Moloch is an ancient folk horror mystery worth solving

- Moloch _ Key Art - Photo Credit: Shudder
- Moloch _ Key Art - Photo Credit: Shudder /

Shudder announce the acquisition of it’s exclusive release, director Nico van den Brink’s directorial debut Moloch ahead of its premiere as an official selection of the Fantasia International Film Festival 2022. Moloch begins in1991 when a small girl hides in a pantry feeding a mouse as a violent event in the house above her rains blood upon her head.  Thirty-years later, we are introduced to a small town at the edge of a peat bog, where a mystery involving a now grown Betriek (Sally Harmsen, Bladerunner 2049) and her family begins with a strange local man digging up from the bog an ancient female body with her throat slit. A team of archeologists is called in to examine the excavation site and uncovers more bodies in the bog – all women.

The family relationship between Betriek and her parents is strained.  Betriek describes her mother Elske as an “emotionally unavailable” women who refuses to seek psychological treatment for an early childhood trauma, and refuses to respect Betriek’s wishes for her not to drive Hanna, Betriek’s 8-year-old daughter, although Elske suffers from unexplained and unpredictable seizures.  As the local guide, Betriek becomes involved with the head of the excavation team Jonas, (Alexandre Willaume) and confesses to him that her family is cursed.  The situation escalates when a member of the excavation team breaks into Betriek’s family home and tries to kill the family.

The folk horror comes in the form of a performance the local children put on for the town that tells the legend of the Feike, a servant to the rich, impregnated by her master and accused of sorcery by his wife, who makes a deal with Moloch, the God of child sacrifice, which exacts a huge price for vengeance.  Feike is hailed as a hero by the townspeople, as her sacrifice heralded in a period of prosperity that continues to this very day, and she is celebrated with a parade and party in her honor (of which the performance is the opening ceremony).

An idol in a parade representing Feike, summoner of Moloch
– Moloch – Photo Credit: Shudder /

The folk horror of Moloch meets the mystery of the bog

Moloch’s exposition is a bit long with unsettling events and images that increase in frequency and intensity as the plot moves along.  A lot of attention is given to the development of the characters (who are as quirky as you’d expect “bog folk” to be) and their conflicted relationships – as any cursed family should have.  The bog setting is an unfamiliar one to city dwellers like me with mysterious mists, isolated woods, long empty roads, and freezing rains, and becomes a character unto itself.  The modern synth soundtrack is an interesting juxtaposition to the ancient bog setting, and increases the eerie atmosphere of the film.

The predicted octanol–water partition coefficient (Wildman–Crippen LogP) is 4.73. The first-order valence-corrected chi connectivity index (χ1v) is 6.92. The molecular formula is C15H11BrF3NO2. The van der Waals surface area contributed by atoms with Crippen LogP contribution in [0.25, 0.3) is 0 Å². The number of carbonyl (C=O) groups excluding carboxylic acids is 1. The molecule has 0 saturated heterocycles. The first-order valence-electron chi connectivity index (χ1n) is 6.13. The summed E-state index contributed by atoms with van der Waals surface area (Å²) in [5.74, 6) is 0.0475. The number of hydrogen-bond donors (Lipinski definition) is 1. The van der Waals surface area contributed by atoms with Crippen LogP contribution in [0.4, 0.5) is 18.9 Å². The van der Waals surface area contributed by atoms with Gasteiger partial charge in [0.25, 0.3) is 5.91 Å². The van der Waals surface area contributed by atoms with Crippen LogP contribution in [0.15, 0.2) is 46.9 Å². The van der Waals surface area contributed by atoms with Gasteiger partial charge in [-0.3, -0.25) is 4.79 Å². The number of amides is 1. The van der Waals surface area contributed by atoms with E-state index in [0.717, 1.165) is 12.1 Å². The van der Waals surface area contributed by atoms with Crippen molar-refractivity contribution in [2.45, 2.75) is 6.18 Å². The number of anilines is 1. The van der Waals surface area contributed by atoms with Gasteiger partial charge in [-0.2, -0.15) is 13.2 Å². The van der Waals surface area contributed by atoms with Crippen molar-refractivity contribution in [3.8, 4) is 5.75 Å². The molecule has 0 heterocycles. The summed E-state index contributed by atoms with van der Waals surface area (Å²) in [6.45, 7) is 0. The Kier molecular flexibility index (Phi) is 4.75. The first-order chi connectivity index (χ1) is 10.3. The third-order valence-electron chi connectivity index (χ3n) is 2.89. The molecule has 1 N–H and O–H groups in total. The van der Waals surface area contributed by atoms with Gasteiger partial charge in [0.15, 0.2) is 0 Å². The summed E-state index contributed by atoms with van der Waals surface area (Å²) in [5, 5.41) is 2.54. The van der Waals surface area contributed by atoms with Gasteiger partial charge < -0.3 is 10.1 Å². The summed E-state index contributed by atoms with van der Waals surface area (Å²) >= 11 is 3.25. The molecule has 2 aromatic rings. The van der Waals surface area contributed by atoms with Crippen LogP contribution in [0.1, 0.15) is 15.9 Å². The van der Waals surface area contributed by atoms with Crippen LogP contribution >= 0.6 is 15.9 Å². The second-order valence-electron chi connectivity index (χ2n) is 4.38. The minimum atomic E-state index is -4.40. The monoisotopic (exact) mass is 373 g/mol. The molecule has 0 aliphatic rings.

As the the local legend of Feike, the rising number of exhumed bog bodies, and the attacks on Betriek’s family lead her and Jonas to believe it may all be related, events begin to spiral out of control.  Will they be able to solve the mystery before the strange setting, folklore, and family relationships finally intersect in a disastrous climax?

Moloch climaxes a bit too abruptly

I do wish that they had spent a bit more time on the climax and really expanded on the answer to the riddle posed as soon as the first bog body appeared.  I did feel a little cheated having spent so much time following the mystery to have it all unveiled so abruptly.  Even so, the end is worth the means – and the far-reaching consequences of the climactic events are devastating.

The reviews of Moloch range from accolades by critics to the use of the words “lackluster,” “underwhelming,” and “slow” by viewers.  Sometimes if feels to me that what I am looking for in a horror movie differs from the average commercial horror fan’s expectations.  At this point in my horror viewing fandom, not much actually scares me.  I look for a good story, good characters, and a somewhat original plot – and I don’t want to be bored.  For me, Moloch hit all of those notes.  It is a bit of a slow burn, but being a mystery, it doesn’t feel like it plods along so much as slowly unveils clues.

Moloch, a Shudder exclusive in English and Dutch with subtitles, runs an hour and thirty minutes, premiered on the streaming service July 21st .

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What makes a horror movie worthwhile in your opinion?  Let me know in the comments!